Reliability Engineering Snapshot TM

Illustrated Case Studies in the Maintenance Reliability Engineering World of Failure Analysis, Predictive Maintenance, and Non Destructive Evaluation




Material Properties - Case Study No. 112: The Necessity of Requiring a Welding Procedure Specification


Poor Weld Proceedure - Too Much Weld, Too Much HeatSomehow the phrases "I want a good weld" and "good welding practice" are not enough in a contract. If you want a good weld then you have to specify a welding procedure, otherwise your odds of getting a good weld are about the same as winning the million dollar jackpot on a Las Vegas slot machine.

This is what happens when there is no weld procedure specification, and no one supervising the job (picture left). This is what happens when Production personnel pressure Maintenance to finish the job when promised. This is what happens when Maintenance accepts a job that they should have never started in the first place. It would have been better for Maintenance not to start the job, unless Production agreed to allow the additional time required to do the job right. This monstrous weld would eventually cause additional problems and considerably more downtime later on. This weld would eventually cause a crack to form only two inches away, a few days later. The topography of that crack revealed that the failure was due to the welding procedure of the previous weld repair a few days before. It was not due to normal fatigue, as had been the case in the past on five other cracks.

Back in January, the stiffening ring on a rotary dryer had cracked all the way through the ring and into the reinforcing ring underneath it. The reinforcing ring is a thicker section of shell that handles the higher stresses developed by the tire. This serious structural failure had to be repaired. However, it was discovered by accident; other work had been going on around the dryer. This discovery would mean extra downtime. The contractor became a hero by finding someone to gouge out the crack and weld it back up within a 12-hour shift. The final weld profile was ground flush with the stiffening ring and the shell.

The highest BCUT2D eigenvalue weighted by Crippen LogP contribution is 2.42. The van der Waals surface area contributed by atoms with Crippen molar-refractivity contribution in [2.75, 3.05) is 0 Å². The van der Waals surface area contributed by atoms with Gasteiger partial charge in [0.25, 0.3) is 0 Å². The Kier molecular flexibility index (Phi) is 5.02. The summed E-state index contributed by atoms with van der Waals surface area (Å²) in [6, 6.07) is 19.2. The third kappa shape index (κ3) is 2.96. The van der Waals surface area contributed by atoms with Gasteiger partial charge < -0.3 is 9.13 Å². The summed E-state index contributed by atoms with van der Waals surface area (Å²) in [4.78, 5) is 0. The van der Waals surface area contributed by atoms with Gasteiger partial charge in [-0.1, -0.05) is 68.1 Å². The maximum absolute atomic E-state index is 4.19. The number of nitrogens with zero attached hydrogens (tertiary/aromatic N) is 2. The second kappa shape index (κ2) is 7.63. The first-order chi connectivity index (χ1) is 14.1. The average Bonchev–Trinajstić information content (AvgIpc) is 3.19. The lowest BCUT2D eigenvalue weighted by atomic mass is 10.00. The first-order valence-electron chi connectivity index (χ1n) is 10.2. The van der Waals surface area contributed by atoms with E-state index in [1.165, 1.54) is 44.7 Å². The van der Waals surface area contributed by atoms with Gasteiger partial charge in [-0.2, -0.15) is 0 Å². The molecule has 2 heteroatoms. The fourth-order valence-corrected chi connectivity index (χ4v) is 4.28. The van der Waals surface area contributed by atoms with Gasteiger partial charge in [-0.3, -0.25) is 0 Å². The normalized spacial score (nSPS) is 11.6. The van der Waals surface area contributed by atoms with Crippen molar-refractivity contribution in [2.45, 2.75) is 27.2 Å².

Crack View - Bottom Side

The stiffening ring cracked where the yellow line is drawn in the picture to the upper left. The fracture was recovered in the repair. A cross section of it is shown in the picture to the left. The outer diameter of the stiffening ring is at the top of the picture. The stiffening ring had failed over the years on several occasions. However, this failure was different. Normally the crack arrest rings, or beach marks, started as very small round circular rings (as they do here). As the cracks radiated outwards they always turned the corner on the sides of the stiffening ring, and eventually looked like horizontal lines across the width of the ring. This type of failure would be typical of a low-stress high-cycle fatigue failure. The crack initiation points were always located on the outer diameter of the ring (red dots, top of picture). In this fracture, there were four noticeable beach marks where the crack progression stopped for awhile (yellow dots); then the beach marks disappeared all together. The lack of horizontal beach marks wasn't right.